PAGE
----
"The post-schools reconciliation era offers us a unique opportunity to establish personal one-on-one relationships with Indigenous people. .... We don't know much about Indigenous communities. .... We have an opportunity of meeting one another simply as people. Write me a letter. I will write one in return. I will tell your what I did yesterday and you tell me the same. How are we alike ? How do we differ ? What is the weather like where you are ? We had snow today. .... Governments will do what governments do and provide those things they should provide, or not. But a sense of belonging, of having value comes from talking to and being with others. Let me know what you think. Let's start the conversation".
"The fifth volume of 'The Dancing Sun' will be available this Fall  from the Anglican Book Centre. 'The Dancing Sun' is a joint publication of the First Nations Ecumenical Liturgical Resources, History and Publications Board with the United and Anglican Churches. It aims to provide culturally relevant Christian education materials for the Aboriginal community and promote cross-cultural understanding. This volume focuses on the stories of native Elders". [Text of entire article.]
In an ecumenical news conference in Ottawa on 30 March 2016, "The Anglican Church of Canada and six other Canadian churches and religious organizations have declared their commitment to Call to Action #48 issued by the Truth and Reconciliation Commission (TRC)". "Call to Action #48 is aimed at implementing the principles, norms and standards of the United Nations Declaration on the Rights of Indigenous Peoples as the framework for reconciliation. It was the only one of the 94 Calls to Action that challenged the churches and faith groups to respond by March 31 ". "Bishop Mark MacDonald, National Indigenous Anglican Bishop, delivered the ecumenical statement on behalf of the group. 'The commitment to Call to Action #48 represents a vital step forward for the church.', he said. 'If it lives into, embodies and follows the Call, it will bring a transformation in the relationship with Indigenous peoples and within the church'". "TRC Commissioner Marie Wilson responded to the statement on behalf of the three-member commission headed by Justice Murray Sinclair". "Wilson said the Calls to Action were made in response to the 7,000 people who spoke to the commission during its hearings. "We did not issue them to make people feel comfortable or invite them into a process of reconciliation that would amount to a kinder, gentler form of assimilation', she said. Calls to Action are imperatives, added Sinclair".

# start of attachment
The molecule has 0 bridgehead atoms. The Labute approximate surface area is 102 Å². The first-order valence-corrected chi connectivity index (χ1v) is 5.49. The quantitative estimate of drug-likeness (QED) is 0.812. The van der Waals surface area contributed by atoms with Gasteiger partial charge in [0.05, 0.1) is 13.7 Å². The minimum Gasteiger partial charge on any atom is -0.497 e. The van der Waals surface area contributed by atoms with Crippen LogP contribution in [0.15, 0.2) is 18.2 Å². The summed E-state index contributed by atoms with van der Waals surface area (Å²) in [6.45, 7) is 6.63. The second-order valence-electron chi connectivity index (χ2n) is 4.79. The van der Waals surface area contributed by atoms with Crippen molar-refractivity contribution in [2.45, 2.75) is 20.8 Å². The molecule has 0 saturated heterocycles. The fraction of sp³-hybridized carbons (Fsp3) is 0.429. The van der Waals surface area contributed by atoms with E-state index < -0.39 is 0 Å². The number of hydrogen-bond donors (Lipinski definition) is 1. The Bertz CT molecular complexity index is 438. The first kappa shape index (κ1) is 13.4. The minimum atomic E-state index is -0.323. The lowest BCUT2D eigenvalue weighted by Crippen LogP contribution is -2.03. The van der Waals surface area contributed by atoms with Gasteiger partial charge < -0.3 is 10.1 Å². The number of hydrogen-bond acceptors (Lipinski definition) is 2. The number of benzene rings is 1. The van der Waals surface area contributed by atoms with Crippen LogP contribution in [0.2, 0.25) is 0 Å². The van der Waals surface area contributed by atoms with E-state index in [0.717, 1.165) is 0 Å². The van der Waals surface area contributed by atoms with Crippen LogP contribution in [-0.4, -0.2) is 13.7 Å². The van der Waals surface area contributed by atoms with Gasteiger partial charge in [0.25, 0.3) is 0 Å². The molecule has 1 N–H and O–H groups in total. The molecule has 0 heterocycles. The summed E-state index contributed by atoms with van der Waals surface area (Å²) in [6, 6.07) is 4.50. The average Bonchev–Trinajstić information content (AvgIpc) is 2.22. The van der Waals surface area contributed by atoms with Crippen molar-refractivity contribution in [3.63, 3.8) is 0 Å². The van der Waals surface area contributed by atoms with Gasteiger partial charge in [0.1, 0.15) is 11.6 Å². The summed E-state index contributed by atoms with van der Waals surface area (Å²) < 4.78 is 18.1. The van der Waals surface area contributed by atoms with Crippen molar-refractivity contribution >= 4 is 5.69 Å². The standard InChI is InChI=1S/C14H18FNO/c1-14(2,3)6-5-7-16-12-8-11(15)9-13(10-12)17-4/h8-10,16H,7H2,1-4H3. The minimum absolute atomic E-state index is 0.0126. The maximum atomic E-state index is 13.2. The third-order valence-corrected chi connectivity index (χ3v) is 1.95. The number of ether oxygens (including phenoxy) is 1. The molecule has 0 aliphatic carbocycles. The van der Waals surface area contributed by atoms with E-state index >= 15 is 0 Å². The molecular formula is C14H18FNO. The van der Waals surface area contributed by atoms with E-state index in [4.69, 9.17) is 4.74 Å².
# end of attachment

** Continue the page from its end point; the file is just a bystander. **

After consulting with the Maori of the Anglican Church of Aotearoa, New Zealand and Polynesia, the Episcopal delegates to the Anglican Indigenous Network called for the establishment of an Indigenous Theological Training Institute (ITIT) in 1995, based in Minnesota. One of the major goals of the Institute will be training candidates for leadership roles in the church, including ordained clergy. There is a need for more native clergy.
The Primate, Michael Peers, reflects on the effects of the apology he offered to native people for what had happened to them in residential schools. The apology, which was made at the 1993 Native Convocation had important healing consequences then and later. "The first consequence was seen at the convocation: the apology was followed by a healing service .... Saying `I am sorry' has helped [those present] not just to feel free, but to consider taking their own steps towards healing. The words offered freedom and power for people who needed both". The primate also describes how the hearing of the apology had had a healing effect on a man whose family were Metis and who had felt himself excluded from the community. "He identified instantly with the pain of the people in the video, with their moves, to paraphrase the prophet Hosea, to change from `not a people' to `a real people'."